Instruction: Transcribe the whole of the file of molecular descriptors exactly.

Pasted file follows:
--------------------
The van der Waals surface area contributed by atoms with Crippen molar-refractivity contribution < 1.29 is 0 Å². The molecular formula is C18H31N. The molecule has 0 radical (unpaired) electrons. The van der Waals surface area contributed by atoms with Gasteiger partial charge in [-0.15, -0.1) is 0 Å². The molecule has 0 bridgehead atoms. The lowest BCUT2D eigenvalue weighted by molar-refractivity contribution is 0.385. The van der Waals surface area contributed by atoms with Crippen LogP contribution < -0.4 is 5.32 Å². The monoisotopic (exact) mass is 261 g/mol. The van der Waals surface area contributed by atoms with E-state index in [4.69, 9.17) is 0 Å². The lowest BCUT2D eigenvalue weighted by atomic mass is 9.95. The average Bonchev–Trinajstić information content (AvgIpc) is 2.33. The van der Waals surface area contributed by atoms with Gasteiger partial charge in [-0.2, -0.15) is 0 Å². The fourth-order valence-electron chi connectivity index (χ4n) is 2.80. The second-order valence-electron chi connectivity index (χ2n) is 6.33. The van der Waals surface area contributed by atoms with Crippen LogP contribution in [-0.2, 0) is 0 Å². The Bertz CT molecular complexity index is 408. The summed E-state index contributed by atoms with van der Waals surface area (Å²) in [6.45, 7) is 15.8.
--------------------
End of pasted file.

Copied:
The van der Waals surface area contributed by atoms with Crippen molar-refractivity contribution < 1.29 is 0 Å². The molecular formula is C18H31N. The molecule has 0 radical (unpaired) electrons. The van der Waals surface area contributed by atoms with Gasteiger partial charge in [-0.15, -0.1) is 0 Å². The molecule has 0 bridgehead atoms. The lowest BCUT2D eigenvalue weighted by molar-refractivity contribution is 0.385. The van der Waals surface area contributed by atoms with Crippen LogP contribution < -0.4 is 5.32 Å². The monoisotopic (exact) mass is 261 g/mol. The van der Waals surface area contributed by atoms with E-state index in [4.69, 9.17) is 0 Å². The lowest BCUT2D eigenvalue weighted by atomic mass is 9.95. The average Bonchev–Trinajstić information content (AvgIpc) is 2.33. The van der Waals surface area contributed by atoms with Gasteiger partial charge in [-0.2, -0.15) is 0 Å². The fourth-order valence-electron chi connectivity index (χ4n) is 2.80. The second-order valence-electron chi connectivity index (χ2n) is 6.33. The van der Waals surface area contributed by atoms with Crippen LogP contribution in [-0.2, 0) is 0 Å². The Bertz CT molecular complexity index is 408. The summed E-state index contributed by atoms with van der Waals surface area (Å²) in [6.45, 7) is 15.8.